Pelvic Floor Myths: Pregnancy Edition

 In Womens Health

Pelvic Floor Myths

The pelvic floor is something you often hear about when you are pregnant – but usually “do your pelvic floor exercises” is the extent of the information you get! Below are some answers to some of the questions Emily has dealt with during her time working with pregnant and post-natal women and on the maternity ward. Hopefully the information below helps guide you in what to do during your pregnancy and answer some questions that may have been coming to mind.

“Do your pelvic floor exercises” is the extent of the information you get! #performbetter @pogophysio Click To Tweet

Q: It is normal to experience leaking of urine during pregnancy

A: During pregnancy, you may experience some leaking. This happens for some women with a cough or sneeze, sometimes during a bout of morning sickness or for some women during exercise. Just because something commonly happens to women, does not mean it is normal. These experiences can happen any time throughout the pregnancy journey for women. If you are experiencing leaking during exercise, it is a good idea to re-think how safe the exercise is for you to be doing, you could also see a physio who will be able to assess you and potentially give you better technique on how to do the exercise to stop the leaking or give you different exercises to do. As your ligaments relax during pregnancy, it is easier to experience leaking so you may want to reconsider exercises such as heavy lifting and running – but definitely talk to a professional to get the best advice. Another good way to combat leaking during incidental activities such as sneezing or coughing is to use “the knack”. “The Knack” is when you contract your pelvic floor before you cough, sneeze or lift, and this helps provide extra closing pressure around the urethra and bladder neck and prevent leaking.

Q: You need to do pelvic floor exercises during pregnancy

A: As your ligaments relax more and your baby gets heavier weighing down on your pelvic floor, performing pelvic floor exercises does get more difficult. If the exercises are getting too difficult, or it feels like nothing is happening or maybe you are just contracting your leg or buttock muscles, I would recommend trying your exercises when lying on your side in bed. In this position gravity is eliminated and it is easier to perform a pelvic floor contraction. On your side will also take some of the weight of the baby off your pelvic floor and make the contraction easier as well. If you are going to commit any time and thought into pelvic floor, I would recommend to put it towards the knack (as mentioned above) as it the most functional pelvic floor contraction and will have the most beneficial outcomes.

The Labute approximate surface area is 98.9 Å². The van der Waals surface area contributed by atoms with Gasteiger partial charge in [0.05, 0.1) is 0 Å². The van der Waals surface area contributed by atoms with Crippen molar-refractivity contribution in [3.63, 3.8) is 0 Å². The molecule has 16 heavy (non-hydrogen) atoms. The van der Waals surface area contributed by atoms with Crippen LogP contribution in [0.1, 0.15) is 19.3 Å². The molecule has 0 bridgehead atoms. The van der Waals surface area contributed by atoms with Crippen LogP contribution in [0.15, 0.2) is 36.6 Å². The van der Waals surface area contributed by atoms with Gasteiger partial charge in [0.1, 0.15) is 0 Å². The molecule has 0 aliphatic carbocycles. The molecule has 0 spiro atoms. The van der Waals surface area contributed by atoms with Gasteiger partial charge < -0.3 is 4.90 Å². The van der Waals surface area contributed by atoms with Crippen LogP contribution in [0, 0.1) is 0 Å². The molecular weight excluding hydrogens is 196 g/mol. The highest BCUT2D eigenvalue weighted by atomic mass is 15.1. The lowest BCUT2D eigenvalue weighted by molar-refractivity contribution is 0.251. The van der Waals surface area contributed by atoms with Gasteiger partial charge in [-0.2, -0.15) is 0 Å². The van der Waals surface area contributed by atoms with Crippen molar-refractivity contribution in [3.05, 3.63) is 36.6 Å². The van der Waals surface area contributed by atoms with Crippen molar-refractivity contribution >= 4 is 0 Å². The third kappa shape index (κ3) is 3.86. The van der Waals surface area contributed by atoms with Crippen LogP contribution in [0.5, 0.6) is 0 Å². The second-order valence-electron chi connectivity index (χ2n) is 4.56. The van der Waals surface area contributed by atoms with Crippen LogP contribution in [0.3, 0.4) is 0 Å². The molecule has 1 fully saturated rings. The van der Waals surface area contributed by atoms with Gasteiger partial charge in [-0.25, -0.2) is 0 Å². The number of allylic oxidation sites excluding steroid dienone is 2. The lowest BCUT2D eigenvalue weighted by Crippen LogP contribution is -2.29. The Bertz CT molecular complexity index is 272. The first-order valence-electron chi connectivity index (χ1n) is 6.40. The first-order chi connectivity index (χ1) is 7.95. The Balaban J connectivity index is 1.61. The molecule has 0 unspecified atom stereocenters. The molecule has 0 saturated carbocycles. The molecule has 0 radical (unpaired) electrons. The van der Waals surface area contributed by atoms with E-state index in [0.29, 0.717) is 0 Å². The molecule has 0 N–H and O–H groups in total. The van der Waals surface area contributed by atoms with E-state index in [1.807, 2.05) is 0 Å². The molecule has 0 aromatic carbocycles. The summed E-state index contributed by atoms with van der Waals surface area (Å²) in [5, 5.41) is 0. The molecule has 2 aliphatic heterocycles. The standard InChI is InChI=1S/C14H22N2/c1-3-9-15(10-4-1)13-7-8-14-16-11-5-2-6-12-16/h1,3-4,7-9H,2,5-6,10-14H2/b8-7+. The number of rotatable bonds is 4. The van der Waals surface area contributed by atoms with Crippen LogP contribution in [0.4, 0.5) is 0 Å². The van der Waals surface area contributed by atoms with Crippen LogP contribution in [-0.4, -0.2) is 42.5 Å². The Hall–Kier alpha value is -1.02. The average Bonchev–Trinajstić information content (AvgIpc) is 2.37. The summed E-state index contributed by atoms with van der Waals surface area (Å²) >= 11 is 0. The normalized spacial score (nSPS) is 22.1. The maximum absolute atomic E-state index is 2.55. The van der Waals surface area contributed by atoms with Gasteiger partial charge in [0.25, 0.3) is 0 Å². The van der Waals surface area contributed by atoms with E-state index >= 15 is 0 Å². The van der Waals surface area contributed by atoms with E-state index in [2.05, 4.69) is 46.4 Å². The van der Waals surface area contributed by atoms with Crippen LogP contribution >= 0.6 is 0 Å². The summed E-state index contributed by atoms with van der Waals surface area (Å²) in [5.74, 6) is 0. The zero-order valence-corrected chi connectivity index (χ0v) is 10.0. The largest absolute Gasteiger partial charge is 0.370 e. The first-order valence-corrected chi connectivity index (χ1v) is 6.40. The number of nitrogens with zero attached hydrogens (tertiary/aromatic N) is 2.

Q: I’m having a c-section so I don’t need to do pelvic floor exercises

A: There is some belief that if you have a caesarean section there is no need to perform pelvic floor exercises. Yes there is less pressure on your pelvic floor as you have not delivered your baby vaginally and there has been no tearing etc of the tissue down below, but please keep in mind it took 9 months to grow your baby. Whether you deliver via c-section or vaginally, during pregnancy you still have the same amount of hormones relaxing your pelvic floor and you still have the same weight of your baby weighing down on your pelvic floor, so it is still important to do your pelvic floor exercises. Performing pelvic floor exercises will also help you recover from your c-section and make lifting and getting out of chairs etc easier.

Performing pelvic floor exercises will also help you recover from your c-section #performbetter @pogophysio Click To Tweet

Q: I don’t want to run so I don’t need to worry about my pelvic floor

A: Just because you don’t want to do exercise that involves running or jumping or lifting heavy weights, doesn’t mean you can neglect your pelvic floor. As many of you know who already have kids is that they get heavy! And you have to lift them in awkward positions at times. You need a pelvic floor that is able to sustain the pressures of everyday activities. Between lifting and looking after children, breastfeeding, getting the pram in and out of the car, lifting groceries, putting washing on the line and running around 24/7, your pelvic floor does get a work out and you want to make sure it has the strength to withstand the pressures of daily life.

Q: I’m going to have a few kids so I will worry about my pelvic floor when I have finished having children

A: If you wait to start worrying about your pelvic floor exercises after you have finished having kids, there are years in between which you are missing out on making some massive improvements in your strength. If you continue to practice “the Knack” and doing some pelvic floor exercises during and after each pregnancy, then you will maintain your strength and will not feel like you are starting from scratch after you have finished your child bearing years. Our pelvic floor is important, and if you leave it too late it can be hard to reverse changes that have happened for a long time. I hope this list has shown you the importance of your pelvic floor and why doing something is better than doing nothing.

If you have any questions about your pelvic floor or are unsure where to start when it comes to exercises, a physiotherapist trained in women’s health assessment will be able to assess you and point you in the right direction.

Emily Georgopolous (APAM)


 Emily Georgopuolos Physiotherapist

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